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Health screenings for men age 65 and older

You should visit your health care provider regularly, even if you feel healthy. The purpose of these visits is to:

  • Screen for medical issues
  • Assess your risk for future medical problems
  • Encourage a healthy lifestyle
  • Update vaccinations
  • Help you get to know your provider in case of an illness


Even if you feel fine, you should still see your provider for regular checkups. These visits can help you avoid problems in the future. For example, the only way to find out if you have high blood pressure is to have it checked regularly. High blood sugar and high cholesterol levels also may not have any symptoms in the early stages. A simple blood test can check for these conditions.

There are specific times when you should see your provider or receive specific health screenings. The US Preventive Services Task Force publishes a list of recommended screenings. Below are screening guidelines for men age 65 and older.


  • If you are age 65 to 75 and have smoked, you should have an ultrasound to screen for abdominal aortic aneurysms.
  • Other men should discuss this screening with their provider.


Have your blood pressure checked at least once every year. Watch for blood pressure screenings in your area. Ask your provider if you can stop in to have your blood pressure checked. You can also check your blood pressure using the automated machines at local grocery stores and pharmacies.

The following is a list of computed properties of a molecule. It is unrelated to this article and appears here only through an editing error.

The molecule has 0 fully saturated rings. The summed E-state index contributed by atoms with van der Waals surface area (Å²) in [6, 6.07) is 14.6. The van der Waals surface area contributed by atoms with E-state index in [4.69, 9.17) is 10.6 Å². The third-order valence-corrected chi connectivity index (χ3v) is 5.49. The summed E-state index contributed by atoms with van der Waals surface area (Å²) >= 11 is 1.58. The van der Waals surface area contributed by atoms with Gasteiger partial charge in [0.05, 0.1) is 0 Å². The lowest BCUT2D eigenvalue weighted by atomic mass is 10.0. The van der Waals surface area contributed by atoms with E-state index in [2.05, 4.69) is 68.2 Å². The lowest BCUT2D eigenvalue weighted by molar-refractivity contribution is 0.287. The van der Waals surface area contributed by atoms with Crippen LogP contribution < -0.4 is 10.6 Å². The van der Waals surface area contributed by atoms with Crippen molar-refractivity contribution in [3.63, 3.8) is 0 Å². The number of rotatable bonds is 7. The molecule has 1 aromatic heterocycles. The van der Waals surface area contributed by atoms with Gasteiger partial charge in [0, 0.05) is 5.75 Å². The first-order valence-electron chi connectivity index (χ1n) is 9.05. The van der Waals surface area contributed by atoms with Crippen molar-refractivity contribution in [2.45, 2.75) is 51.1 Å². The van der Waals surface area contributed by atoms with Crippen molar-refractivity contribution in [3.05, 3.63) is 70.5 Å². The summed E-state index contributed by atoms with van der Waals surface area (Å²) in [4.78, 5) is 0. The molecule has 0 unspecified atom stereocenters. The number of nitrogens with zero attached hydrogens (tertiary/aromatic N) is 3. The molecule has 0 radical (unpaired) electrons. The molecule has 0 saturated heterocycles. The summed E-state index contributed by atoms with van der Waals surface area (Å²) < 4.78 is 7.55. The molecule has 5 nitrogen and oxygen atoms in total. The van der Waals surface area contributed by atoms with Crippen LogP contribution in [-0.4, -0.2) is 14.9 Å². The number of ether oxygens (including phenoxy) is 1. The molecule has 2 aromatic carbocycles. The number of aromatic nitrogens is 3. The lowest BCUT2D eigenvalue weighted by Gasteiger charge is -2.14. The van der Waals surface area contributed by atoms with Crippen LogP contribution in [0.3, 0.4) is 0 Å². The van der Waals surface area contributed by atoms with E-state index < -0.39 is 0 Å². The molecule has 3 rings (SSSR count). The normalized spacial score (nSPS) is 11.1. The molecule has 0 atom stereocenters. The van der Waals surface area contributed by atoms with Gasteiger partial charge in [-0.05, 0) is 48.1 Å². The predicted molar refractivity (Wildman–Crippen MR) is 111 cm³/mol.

Ask your doctor if you need your blood pressure checked more often if

  • You have diabetes, heart disease, kidney problems, or are overweight or have certain other conditions
  • You have a first degree relative with high blood pressure
  • You are Black
  • Your blood pressure top number is from 120 to 129 mm Hg, or the bottom number is from 70 to 79 mm Hg


If your cholesterol level is normal, your cholesterol should be checked every 5 years.

You should have repeat testing sooner if:

  • Changes occur in your lifestyle (including weight gain and diet)
  • You have high cholesterol, diabetes, heart disease, kidney problems, or certain other health conditions


Until age 75, you should have screening for colorectal cancer on a regular basis. If you are age 76 or older, you should ask your provider if you need to be screened. Several tests are available for colorectal cancer screening:

  • A stool-based fecal occult blood (gFOBT) or fecal immunochemical test (FIT) every year
  • A stool sDNA-FIT test every 1 to 3 years.
  • Flexible sigmoidoscopy every 5 years or every 10 years with stool testing with FIT every year
  • CT colonography (virtual colonoscopy) every 5 years
  • Colonoscopy every 10 years

You may need a colonoscopy more often if you have risk factors for colorectal cancer, such as:


  • Go to the dentist once or twice every year for an exam and cleaning. Your dentist will evaluate if you have a need for more frequent visits.


You should be screened every 3 years.

You may be tested more often if you have other risk factors for diabetes, such as:

  • A first-degree relative with diabetes
  • You are overweight or have obesity, high blood pressure, prediabetes, or a history of heart disease


  • Have an eye exam every 1 to 2 years.
  • Have an eye exam that includes an examination of your retina (back of your eye) at least every year if you have diabetes.


  • Have your hearing tested if you have symptoms of hearing loss.


Commonly needed vaccines include:

  • Flu shot: get one every year